ST. LOUIS — Mental health is a serious issue.
Tyrelle Henley Jr. has been dealing with his problems for years. He had been keeping everything inside until he started writing.
He admits that grammar isn’t his strong suit.
“Horrible at English, let’s start off there,” he told 5 On Your Side.
Although it’s not his strongest skill, he wrote a book and it gave him a voice.
“People hold so much inside them because they don’t feel like they are being heard,” he said.
The 16-year-old Parkway North junior believes that being heard is good for mental health.
“The book is majority about mental health. I really want to bring awareness,” he said.
The book is sort of his life story. It is a collection of poems and short stories.
“Color Vision is basically some stories that I took from my personal life,” he said.
The writing process was therapeutic for him.
“When I write I can talk about anything. This really helped me,” he explained.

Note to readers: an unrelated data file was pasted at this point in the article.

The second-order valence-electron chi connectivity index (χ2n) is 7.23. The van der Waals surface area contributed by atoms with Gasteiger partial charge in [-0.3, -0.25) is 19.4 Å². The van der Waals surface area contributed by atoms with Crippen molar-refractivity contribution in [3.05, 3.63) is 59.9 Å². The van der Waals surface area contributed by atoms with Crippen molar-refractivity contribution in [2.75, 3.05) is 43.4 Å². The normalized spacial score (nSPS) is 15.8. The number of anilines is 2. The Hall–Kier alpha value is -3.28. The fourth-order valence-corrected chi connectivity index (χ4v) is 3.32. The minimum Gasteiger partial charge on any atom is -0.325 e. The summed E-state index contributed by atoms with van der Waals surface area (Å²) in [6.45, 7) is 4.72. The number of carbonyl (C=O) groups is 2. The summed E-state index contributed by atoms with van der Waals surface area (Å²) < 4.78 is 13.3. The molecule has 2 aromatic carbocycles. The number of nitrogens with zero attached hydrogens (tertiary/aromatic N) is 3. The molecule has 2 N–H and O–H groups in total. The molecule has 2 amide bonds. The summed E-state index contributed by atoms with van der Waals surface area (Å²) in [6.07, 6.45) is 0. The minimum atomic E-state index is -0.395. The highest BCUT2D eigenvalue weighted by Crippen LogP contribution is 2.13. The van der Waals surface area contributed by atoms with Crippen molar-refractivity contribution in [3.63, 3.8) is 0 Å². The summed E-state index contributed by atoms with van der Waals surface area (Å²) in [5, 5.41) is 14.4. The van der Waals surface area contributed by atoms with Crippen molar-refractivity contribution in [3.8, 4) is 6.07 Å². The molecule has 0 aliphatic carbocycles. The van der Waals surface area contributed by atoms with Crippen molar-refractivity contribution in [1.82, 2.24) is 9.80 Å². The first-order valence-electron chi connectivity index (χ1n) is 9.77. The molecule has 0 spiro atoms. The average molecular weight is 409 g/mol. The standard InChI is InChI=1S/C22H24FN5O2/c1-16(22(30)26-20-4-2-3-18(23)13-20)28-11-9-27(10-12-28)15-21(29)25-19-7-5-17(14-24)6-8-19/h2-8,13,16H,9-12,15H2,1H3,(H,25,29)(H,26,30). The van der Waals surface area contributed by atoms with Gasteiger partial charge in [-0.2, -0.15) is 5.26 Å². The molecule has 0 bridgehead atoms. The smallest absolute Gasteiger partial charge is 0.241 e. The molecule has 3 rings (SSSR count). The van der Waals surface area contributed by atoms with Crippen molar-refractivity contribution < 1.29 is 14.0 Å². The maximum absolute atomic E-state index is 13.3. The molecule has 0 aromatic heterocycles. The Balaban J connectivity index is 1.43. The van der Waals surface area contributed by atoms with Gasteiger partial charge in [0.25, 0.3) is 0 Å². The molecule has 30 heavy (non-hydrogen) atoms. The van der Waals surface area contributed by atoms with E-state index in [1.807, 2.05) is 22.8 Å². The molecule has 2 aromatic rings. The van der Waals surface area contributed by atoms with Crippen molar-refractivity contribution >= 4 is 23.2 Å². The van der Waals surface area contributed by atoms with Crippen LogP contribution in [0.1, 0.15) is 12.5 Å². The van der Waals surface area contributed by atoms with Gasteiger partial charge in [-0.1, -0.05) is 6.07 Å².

But opening up on paper was not easy.
“I was having breakdowns all the time,” he said.
The short story “Black is Beauty” helped love himself.
“I have to remind myself how beautiful my skin is, how precious it is,” he said.
Publishing companies, on the other hand, were not in love with his book.
“Someone told me to throw away the whole book actually. I got denied by 100 publishers,” he said.
He decided to turn to his mentor, St. Louis entrepreneur Akeem Shannon, for help in doing it himself.
“I went the self-publish route,” he said.
Henley is now hoping his book and his company can help other kids turn the pages in their lives.
“Give people the shot that I didn’t have,” he said.
He gave this advice: “Write your story and don’t feel judged about it, don’t feel bad about it, because it’s your story.”
And for Henley, telling his story has been a difference maker.
“I feel proud of myself,” he said.
The name of his publishing company is called Man Man Publishing. You can reach them by email at email@example.com.